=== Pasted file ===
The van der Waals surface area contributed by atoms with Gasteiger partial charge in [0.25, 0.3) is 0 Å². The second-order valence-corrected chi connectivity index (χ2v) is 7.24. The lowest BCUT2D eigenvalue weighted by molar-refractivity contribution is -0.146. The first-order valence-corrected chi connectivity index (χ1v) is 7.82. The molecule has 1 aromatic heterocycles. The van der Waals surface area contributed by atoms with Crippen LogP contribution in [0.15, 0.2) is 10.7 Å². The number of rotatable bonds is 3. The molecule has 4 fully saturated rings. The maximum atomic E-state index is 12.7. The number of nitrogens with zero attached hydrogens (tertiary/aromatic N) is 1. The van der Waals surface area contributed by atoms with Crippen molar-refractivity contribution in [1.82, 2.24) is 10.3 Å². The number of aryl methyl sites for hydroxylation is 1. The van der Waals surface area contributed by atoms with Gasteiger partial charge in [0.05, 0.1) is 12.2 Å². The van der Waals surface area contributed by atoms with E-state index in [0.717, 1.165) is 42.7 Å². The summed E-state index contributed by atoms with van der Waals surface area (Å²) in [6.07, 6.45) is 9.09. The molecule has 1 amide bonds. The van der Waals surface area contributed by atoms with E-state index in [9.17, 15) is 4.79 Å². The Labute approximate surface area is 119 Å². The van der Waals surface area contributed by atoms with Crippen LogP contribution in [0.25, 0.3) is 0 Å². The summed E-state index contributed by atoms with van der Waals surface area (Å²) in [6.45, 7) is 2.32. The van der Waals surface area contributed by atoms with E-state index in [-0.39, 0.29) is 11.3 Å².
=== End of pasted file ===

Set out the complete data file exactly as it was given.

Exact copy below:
The van der Waals surface area contributed by atoms with Gasteiger partial charge in [0.25, 0.3) is 0 Å². The second-order valence-corrected chi connectivity index (χ2v) is 7.24. The lowest BCUT2D eigenvalue weighted by molar-refractivity contribution is -0.146. The first-order valence-corrected chi connectivity index (χ1v) is 7.82. The molecule has 1 aromatic heterocycles. The van der Waals surface area contributed by atoms with Crippen LogP contribution in [0.15, 0.2) is 10.7 Å². The number of rotatable bonds is 3. The molecule has 4 fully saturated rings. The maximum atomic E-state index is 12.7. The number of nitrogens with zero attached hydrogens (tertiary/aromatic N) is 1. The van der Waals surface area contributed by atoms with Crippen molar-refractivity contribution in [1.82, 2.24) is 10.3 Å². The number of aryl methyl sites for hydroxylation is 1. The van der Waals surface area contributed by atoms with Gasteiger partial charge in [0.05, 0.1) is 12.2 Å². The van der Waals surface area contributed by atoms with E-state index in [0.717, 1.165) is 42.7 Å². The summed E-state index contributed by atoms with van der Waals surface area (Å²) in [6.07, 6.45) is 9.09. The molecule has 1 amide bonds. The van der Waals surface area contributed by atoms with E-state index in [9.17, 15) is 4.79 Å². The Labute approximate surface area is 119 Å². The van der Waals surface area contributed by atoms with Crippen LogP contribution in [0.25, 0.3) is 0 Å². The summed E-state index contributed by atoms with van der Waals surface area (Å²) in [6.45, 7) is 2.32. The van der Waals surface area contributed by atoms with E-state index in [-0.39, 0.29) is 11.3 Å².